Who Discovered Angina Pectoris?

Also referred simply as angina, angina pectoris is a serious medical condition that affects many people all throughout the world. Patients usually experience severe pain in the chest area, mainly due to the lack of supply of oxygen to the heart muscle. Some of its common symptoms include pallor, vomiting and nausea. It is good to learn more about this serious medical condition including who discovered angina pectoris.

The Discovery of Angina Pectoris

Who discovered angina pectoris? The people living in 6th century B.C. India recorded and described the concept of heart pain first as part of ayurvedic medicine, which referred to angina pectoris. It was mentioned a number of times in the Sanskrit redaction text entitled the Sushruta Samhita.

Additional Facts and Other Interesting Information

Aside from chest discomfort, patients suffering from angina pectoris usually experience squeezing sensation, tightness and heaviness. Likewise, pain is very much felt in other body parts like the shoulders, jaw and neck. Most of the time, emotional stress and exertion can trigger the onset of this serious medical condition.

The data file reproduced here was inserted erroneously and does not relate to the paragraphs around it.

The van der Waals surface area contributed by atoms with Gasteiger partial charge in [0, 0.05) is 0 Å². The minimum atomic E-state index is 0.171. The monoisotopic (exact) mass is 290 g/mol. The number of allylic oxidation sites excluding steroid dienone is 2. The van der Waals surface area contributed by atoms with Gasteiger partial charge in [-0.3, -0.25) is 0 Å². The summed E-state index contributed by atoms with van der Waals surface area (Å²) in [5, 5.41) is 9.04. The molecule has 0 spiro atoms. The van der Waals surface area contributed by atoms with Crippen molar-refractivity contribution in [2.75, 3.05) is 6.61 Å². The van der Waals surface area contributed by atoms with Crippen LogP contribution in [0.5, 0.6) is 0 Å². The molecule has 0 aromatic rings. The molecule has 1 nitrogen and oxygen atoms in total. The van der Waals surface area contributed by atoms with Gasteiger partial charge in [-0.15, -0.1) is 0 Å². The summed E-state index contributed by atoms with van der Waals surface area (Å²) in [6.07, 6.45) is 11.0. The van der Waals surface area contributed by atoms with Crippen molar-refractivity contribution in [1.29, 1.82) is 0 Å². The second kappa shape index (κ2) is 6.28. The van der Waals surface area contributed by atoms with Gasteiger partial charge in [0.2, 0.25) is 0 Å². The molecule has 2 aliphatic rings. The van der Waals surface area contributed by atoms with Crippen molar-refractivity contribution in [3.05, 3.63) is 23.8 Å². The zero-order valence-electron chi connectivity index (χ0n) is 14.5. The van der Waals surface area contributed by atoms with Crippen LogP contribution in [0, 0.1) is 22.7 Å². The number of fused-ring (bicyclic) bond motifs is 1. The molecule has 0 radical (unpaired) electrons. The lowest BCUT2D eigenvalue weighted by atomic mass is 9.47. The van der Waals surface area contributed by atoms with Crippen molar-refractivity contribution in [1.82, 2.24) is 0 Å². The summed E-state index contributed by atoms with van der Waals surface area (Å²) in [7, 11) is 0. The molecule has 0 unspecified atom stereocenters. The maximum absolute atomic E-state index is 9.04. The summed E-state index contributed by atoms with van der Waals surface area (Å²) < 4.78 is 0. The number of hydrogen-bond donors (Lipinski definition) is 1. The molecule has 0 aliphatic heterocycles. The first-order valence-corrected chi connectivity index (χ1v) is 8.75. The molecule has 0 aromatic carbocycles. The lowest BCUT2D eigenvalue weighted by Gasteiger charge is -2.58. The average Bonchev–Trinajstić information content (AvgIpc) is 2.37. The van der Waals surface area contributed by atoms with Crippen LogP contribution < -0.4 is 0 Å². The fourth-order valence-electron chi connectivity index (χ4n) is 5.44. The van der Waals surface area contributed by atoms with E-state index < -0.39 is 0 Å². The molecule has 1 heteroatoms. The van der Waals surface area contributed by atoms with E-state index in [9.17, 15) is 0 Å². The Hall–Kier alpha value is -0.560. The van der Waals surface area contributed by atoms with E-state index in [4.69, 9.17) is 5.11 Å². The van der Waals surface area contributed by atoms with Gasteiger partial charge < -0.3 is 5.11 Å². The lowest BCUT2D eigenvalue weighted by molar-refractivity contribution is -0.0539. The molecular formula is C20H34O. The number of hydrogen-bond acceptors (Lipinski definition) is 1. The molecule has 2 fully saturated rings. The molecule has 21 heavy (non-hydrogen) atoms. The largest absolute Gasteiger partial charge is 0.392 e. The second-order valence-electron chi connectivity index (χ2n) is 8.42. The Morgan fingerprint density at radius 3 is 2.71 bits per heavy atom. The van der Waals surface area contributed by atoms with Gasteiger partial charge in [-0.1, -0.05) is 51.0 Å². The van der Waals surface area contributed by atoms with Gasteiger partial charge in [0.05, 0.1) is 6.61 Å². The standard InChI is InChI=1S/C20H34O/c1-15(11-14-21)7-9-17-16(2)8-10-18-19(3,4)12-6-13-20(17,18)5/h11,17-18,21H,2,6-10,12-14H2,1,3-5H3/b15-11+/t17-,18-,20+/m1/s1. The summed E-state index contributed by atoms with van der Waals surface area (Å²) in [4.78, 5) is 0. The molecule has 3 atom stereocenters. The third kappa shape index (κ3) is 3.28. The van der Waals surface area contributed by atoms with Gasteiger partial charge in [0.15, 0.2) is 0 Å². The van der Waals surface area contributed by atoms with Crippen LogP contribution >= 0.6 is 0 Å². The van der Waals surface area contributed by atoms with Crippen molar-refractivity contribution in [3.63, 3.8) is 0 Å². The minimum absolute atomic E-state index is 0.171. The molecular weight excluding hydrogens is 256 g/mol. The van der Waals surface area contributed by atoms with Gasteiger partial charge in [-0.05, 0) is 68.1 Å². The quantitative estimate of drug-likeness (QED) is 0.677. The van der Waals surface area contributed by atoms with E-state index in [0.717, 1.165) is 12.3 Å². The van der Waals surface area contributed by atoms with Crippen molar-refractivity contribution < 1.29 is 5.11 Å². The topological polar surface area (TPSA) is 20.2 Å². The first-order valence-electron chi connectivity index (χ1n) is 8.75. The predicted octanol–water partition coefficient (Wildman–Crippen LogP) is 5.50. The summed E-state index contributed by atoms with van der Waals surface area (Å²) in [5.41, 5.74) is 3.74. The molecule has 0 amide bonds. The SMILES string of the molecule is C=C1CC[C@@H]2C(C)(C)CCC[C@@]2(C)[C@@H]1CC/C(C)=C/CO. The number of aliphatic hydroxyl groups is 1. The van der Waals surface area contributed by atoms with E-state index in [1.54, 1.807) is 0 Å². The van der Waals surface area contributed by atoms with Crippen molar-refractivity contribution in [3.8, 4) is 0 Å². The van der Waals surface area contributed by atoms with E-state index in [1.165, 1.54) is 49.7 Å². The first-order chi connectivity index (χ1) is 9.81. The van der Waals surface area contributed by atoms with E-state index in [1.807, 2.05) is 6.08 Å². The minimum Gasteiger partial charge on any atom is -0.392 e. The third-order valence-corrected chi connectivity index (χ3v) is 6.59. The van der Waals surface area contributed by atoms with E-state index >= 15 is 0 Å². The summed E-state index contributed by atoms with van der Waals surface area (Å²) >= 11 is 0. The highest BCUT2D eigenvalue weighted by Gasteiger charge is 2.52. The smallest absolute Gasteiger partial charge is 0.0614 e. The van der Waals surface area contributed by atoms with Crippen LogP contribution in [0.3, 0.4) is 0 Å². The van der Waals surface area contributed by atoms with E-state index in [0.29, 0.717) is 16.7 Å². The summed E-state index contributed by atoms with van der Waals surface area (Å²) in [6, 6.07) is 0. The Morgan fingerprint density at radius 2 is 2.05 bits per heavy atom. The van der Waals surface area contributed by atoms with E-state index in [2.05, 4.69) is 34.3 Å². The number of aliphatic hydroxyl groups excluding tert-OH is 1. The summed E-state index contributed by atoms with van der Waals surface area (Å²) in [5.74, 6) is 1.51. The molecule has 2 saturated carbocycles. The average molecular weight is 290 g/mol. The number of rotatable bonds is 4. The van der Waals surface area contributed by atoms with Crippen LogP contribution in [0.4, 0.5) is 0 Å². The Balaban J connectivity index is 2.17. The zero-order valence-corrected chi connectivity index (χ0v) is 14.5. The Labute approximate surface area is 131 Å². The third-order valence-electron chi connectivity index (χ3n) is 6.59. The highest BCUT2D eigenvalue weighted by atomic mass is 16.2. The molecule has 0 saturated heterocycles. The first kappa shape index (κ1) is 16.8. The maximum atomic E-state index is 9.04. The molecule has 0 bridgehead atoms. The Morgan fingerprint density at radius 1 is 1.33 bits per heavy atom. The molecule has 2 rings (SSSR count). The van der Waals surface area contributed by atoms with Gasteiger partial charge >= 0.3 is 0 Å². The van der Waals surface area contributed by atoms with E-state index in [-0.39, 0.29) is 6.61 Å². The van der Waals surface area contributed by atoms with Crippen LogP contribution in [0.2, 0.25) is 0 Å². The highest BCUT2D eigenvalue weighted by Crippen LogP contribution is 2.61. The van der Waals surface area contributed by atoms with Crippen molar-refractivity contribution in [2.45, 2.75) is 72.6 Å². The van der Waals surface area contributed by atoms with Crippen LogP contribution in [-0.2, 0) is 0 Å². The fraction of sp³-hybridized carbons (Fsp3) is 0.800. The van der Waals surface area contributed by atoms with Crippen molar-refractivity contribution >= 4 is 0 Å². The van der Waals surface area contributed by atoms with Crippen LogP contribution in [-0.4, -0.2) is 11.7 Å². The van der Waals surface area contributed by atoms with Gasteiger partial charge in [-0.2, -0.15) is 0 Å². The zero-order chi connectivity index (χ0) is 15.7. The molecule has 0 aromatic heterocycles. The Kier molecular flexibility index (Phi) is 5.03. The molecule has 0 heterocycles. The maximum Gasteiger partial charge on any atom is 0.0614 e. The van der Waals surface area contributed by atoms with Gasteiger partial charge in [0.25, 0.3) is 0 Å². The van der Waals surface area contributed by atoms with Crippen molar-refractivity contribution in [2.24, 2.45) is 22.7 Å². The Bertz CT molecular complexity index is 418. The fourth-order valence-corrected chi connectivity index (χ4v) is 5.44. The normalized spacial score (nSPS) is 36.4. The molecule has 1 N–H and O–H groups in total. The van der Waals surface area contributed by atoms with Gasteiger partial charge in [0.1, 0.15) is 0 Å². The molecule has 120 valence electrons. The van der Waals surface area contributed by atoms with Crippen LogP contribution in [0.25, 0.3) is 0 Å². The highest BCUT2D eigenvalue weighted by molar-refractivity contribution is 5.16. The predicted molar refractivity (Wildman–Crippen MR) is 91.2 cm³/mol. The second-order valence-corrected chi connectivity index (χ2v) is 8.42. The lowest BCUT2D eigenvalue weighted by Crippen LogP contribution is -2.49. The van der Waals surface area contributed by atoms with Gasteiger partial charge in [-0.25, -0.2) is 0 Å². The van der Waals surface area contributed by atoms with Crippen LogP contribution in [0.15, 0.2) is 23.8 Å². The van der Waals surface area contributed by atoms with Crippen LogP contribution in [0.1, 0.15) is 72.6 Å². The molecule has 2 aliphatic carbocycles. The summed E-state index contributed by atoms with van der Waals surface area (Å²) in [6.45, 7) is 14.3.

Risk factors include high cholesterol, diabetes as well as cigarette smoking. In addition, family history, sedentary lifestyle and high blood pressure are also related to this disease. There are two main types of angina, namely unstable angina and stable angina. The latter is connected to myocardial ischemia.

Diagnosis is very important in managing heart diseases. One of the basic procedures needed to provide a proper diagnosis of the problem is electrocardiogram. Other helpful tests to help identify the problem are thallium scintigram and stress echocardiography. To help determine the nature of the coronary lesion, medical experts commonly use coronary angiogram.

Approximately, there are 6.3 million people in the United States affected by this disease. The more people increase their age, the greater their chances to have this serious medical condition. More often than not, women have angina as a symptom of coronary artery disease rather than men. Just like all the different types of coronary heart disease, angina is less common in third world countries. Risk factors like obesity and smoking contributed to the rapid rise of people suffering from angina.

People treat angina because they want to prevent future events of heart attacks. Another goal behind this important thing is to slow the progress of the disease. Likewise, patients who are under treatment tend to be less affected by the symptoms of this uncomfortable disease. For chronic stable angina, doctors recommend different types of vasodilators such as nicorandil, isosorbide mononitrate and calcium channel blockers.

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